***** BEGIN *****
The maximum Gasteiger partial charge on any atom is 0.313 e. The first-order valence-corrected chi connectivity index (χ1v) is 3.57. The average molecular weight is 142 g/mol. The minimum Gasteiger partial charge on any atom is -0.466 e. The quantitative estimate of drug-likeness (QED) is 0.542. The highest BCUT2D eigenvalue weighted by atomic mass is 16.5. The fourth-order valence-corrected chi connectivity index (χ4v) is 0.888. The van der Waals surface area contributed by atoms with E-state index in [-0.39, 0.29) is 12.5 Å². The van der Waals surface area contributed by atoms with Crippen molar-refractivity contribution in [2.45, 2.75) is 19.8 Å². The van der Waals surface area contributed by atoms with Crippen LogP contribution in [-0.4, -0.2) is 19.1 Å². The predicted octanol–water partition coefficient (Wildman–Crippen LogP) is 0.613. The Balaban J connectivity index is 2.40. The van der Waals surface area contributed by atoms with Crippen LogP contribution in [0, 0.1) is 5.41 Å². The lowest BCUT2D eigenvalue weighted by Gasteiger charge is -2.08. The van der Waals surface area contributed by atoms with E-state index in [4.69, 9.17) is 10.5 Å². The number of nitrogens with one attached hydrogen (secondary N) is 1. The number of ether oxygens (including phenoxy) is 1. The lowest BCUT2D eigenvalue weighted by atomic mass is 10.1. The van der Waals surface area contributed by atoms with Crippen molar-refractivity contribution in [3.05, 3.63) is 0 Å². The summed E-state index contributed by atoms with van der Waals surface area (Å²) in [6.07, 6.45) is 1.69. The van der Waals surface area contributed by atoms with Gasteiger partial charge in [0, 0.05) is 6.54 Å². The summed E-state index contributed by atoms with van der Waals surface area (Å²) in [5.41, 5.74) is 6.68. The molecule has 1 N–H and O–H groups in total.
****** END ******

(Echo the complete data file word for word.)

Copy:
The maximum Gasteiger partial charge on any atom is 0.313 e. The first-order valence-corrected chi connectivity index (χ1v) is 3.57. The average molecular weight is 142 g/mol. The minimum Gasteiger partial charge on any atom is -0.466 e. The quantitative estimate of drug-likeness (QED) is 0.542. The highest BCUT2D eigenvalue weighted by atomic mass is 16.5. The fourth-order valence-corrected chi connectivity index (χ4v) is 0.888. The van der Waals surface area contributed by atoms with E-state index in [-0.39, 0.29) is 12.5 Å². The van der Waals surface area contributed by atoms with Crippen molar-refractivity contribution in [2.45, 2.75) is 19.8 Å². The van der Waals surface area contributed by atoms with Crippen LogP contribution in [-0.4, -0.2) is 19.1 Å². The predicted octanol–water partition coefficient (Wildman–Crippen LogP) is 0.613. The Balaban J connectivity index is 2.40. The van der Waals surface area contributed by atoms with Crippen LogP contribution in [0, 0.1) is 5.41 Å². The lowest BCUT2D eigenvalue weighted by Gasteiger charge is -2.08. The van der Waals surface area contributed by atoms with E-state index in [4.69, 9.17) is 10.5 Å². The number of nitrogens with one attached hydrogen (secondary N) is 1. The number of ether oxygens (including phenoxy) is 1. The lowest BCUT2D eigenvalue weighted by atomic mass is 10.1. The van der Waals surface area contributed by atoms with Crippen molar-refractivity contribution in [3.05, 3.63) is 0 Å². The summed E-state index contributed by atoms with van der Waals surface area (Å²) in [6.07, 6.45) is 1.69. The van der Waals surface area contributed by atoms with Gasteiger partial charge in [0, 0.05) is 6.54 Å². The summed E-state index contributed by atoms with van der Waals surface area (Å²) in [5.41, 5.74) is 6.68. The molecule has 1 N–H and O–H groups in total.